Teshome A, Adane A, Girma B, Mekonnen ZA. The impact of vitamin D level on COVID-19 infection: Systematic review and meta-analysis. Front Public Health 2021; 9: 624559. DOI: https://doi.org/10.3389/fpubh.2021.624559

Shah K, Varna VP, Sharma U, Mavalankar D. Does vitamin D supplementation reduce COVID-19 severity?: a systematic review. QJM 2022; 115: 665–72. DOI: https://doi.org/10.1093/qjmed/hcac040

Ye K, Tang F, Liao X, Shaw BA, Deng M, Huang G, et al. Does serum vitamin D level affect COVID-19 infection and its severity? -A case-control study. J Am Coll Nutr 2021; 40: 724–31. DOI: https://doi.org/10.1080/07315724.2020.1826005

Siwamogsatham O, Ongphiphadhanakul B, Tangpricha V. Vitamin D deficiency in Thailand. J Clin Transl Endocrinol 2015; 2: 48–9. DOI: https://doi.org/10.1016/j.jcte.2014.10.004

COVID-19 Treatment Guidelines. National Institutes of Health (US). 2019; In: Coronavirus Disease 2019 (COVID-19)

Holick MF, Binkley NC, Bischoff-Ferrari HA, Gordon CM, Hanley DA, Heaney RP, et al. Evaluation, treatment, and prevention of vitamin D deficiency: An endocrine society clinical practice guideline. J Clin Endocrinol Metab 2011; 96: 1911–30. DOI: https://doi.org/10.1210/jc.2011-0385

Hossein-nezhad A, Holick MF. Vitamin D for health: A global perspective. Mayo Clin Proc 2013; 88: 720–55. DOI: https://doi.org/10.1016/j.mayocp.2013.05.011

Campi I, Gennari L, Merlotti D, Mingiano C, Frosali A, Giovanelli L, et al. Vitamin D and COVID-19 severity and related mortality: a prospective study in Italy. BMC Infect Dis 2021; 21: 566. DOI: https://doi.org/10.1186/s12879-021-06281-7

Palacios C, Gonzalez L. Is vitamin D deficiency a major global public health problem? J Steroid Biochem Mol Biol 2014;n144: 138–45. DOI: https://doi.org/10.1016/j.jsbmb.2013.11.003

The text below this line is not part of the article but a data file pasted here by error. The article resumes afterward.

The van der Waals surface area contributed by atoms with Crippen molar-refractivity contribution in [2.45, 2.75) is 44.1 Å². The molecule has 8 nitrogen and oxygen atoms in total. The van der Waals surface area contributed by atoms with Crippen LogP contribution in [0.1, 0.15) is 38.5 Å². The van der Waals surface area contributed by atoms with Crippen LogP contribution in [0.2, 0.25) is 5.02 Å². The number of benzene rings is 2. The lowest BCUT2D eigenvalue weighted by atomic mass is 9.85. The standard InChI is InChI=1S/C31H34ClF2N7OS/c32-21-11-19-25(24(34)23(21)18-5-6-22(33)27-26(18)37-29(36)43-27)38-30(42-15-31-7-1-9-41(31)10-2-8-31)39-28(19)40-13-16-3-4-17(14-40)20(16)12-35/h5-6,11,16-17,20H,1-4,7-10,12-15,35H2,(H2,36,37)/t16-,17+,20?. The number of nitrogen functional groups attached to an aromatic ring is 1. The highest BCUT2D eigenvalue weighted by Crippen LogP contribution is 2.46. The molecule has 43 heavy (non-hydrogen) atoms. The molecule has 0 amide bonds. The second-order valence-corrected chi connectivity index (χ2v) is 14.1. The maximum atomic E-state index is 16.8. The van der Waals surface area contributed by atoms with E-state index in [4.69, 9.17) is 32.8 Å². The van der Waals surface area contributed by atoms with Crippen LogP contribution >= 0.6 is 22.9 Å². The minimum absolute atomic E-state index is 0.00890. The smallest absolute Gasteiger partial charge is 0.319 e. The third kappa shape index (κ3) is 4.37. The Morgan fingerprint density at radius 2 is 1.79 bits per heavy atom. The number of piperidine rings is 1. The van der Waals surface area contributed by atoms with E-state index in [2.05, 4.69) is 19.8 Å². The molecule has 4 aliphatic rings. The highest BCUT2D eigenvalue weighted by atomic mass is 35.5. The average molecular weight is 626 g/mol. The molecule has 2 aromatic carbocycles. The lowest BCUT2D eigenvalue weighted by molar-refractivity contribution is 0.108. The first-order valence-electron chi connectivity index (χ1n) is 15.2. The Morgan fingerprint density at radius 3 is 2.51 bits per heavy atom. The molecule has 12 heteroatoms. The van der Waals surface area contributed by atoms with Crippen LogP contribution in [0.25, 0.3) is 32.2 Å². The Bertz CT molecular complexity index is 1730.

Chailurkit L-O, Aekplakorn W, Ongphiphadhanakul B. Regional variation and determinants of vitamin D status in sunshine-abundant Thailand. BMC Public Health 2011; 11: 853. DOI: https://doi.org/10.1186/1471-2458-11-853

Adami G, Rossini M, Bogliolo L, Cantatore FP, Varenna M, Malavolta N, et al. An exploratory study on the role of vitamin D supplementation in improving pain and disease activity in rheumatoid arthritis. Mod Rheumatol 2019; 29: 1059–62. DOI: https://doi.org/10.1080/14397595.2018.1532622

Rhodes JM, Subramanian S, Laird E, Griffin G, Kenny RA. Perspective: Vitamin D deficiency and COVID‐19 severity – plausibly linked by latitude, ethnicity, impacts on cytokines, ACE2 and thrombosis. J Intern Med 2021; 289: 97–115. DOI: https://doi.org/10.1111/joim.13149

Annweiler C, Hanotte B, Grandin de l’Eprevier C, Sabatier J-M, Lafaie L, Célarier T. Vitamin D and survival in COVID-19 patients: A quasi-experimental study. J Steroid Biochem Mol Biol 2020; 204: 105771. DOI: https://doi.org/10.1016/j.jsbmb.2020.105771

Nimitphong H, Holick MF. Vitamin D status and sun exposure in southeast Asia. Dermatoendocrinol 2013; 5: 34–7. DOI: https://doi.org/10.4161/derm.24054

Hansdottir S, Monick MM, Hinde SL, Lovan N, Look DC, Hunninghake GW. Respiratory epithelial cells convert inactive vitamin D to its active form: Potential effects on host defense. J Immunol 2008; 181: 7090–9. DOI: https://doi.org/10.4049/jimmunol.181.10.7090

Jiang J-S, Chou H-C, Chen C-M. Cathelicidin attenuates hyperoxia-induced lung injury by inhibiting oxidative stress in newborn rats. Free Radic Biol Med 2020; 150: 23–9. DOI: https://doi.org/10.1016/j.freeradbiomed.2020.02.005

Aranow C. Journal of investigative medicine : the official publication of the American Federation for Clinical Research 2011; 59 : 881–6. DOI: https://doi.org/10.2310/JIM.0b013e31821b8755

Hanff TC, Harhay MO, Brown TS, Cohen JB, Mohareb AM. Is there an association between COVID-19 mortality and the renin-angiotensin system? A call for epidemiologic investigations. Clin Infect Dis 2020; 71: 870–4. DOI: https://doi.org/10.1093/cid/ciaa329

Murai IH, Fernandes AL, Sales LP, Pinto AJ, Goessler KF, Duran CSC, et al. Effect of a single high dose of vitamin D3 on hospital length of stay in patients with moderate to severe COVID-19: A randomized clinical trial. JAMA 2021; 325: 1053. DOI: https://doi.org/10.1001/jama.2020.26848

Association between vitamin D deficiency and the severity of COVID-19 disease at moderate and severe levels

Downloads

Published

2024-06-09

How to Cite

1.
Singhsakul A, Satirapoj B, Nimitphuwadon S, Rapeepattana S, Benjamanukul S, Traiyan S. ASSOCIATION OF VITAMIN D LEVEL AND SEVERITY OF COVID-19 DISEASE. J Southeast Asian Med Res [Internet]. 2024 Jun. 9 [cited 2024 Jun. 16];8:e0202. Available from: https://jseamed.org/index.php/jseamed/article/view/202

Issue

Section

Original Articles

Most read articles by the same author(s)

Similar Articles

1 2 > >> 

You may also start an advanced similarity search for this article.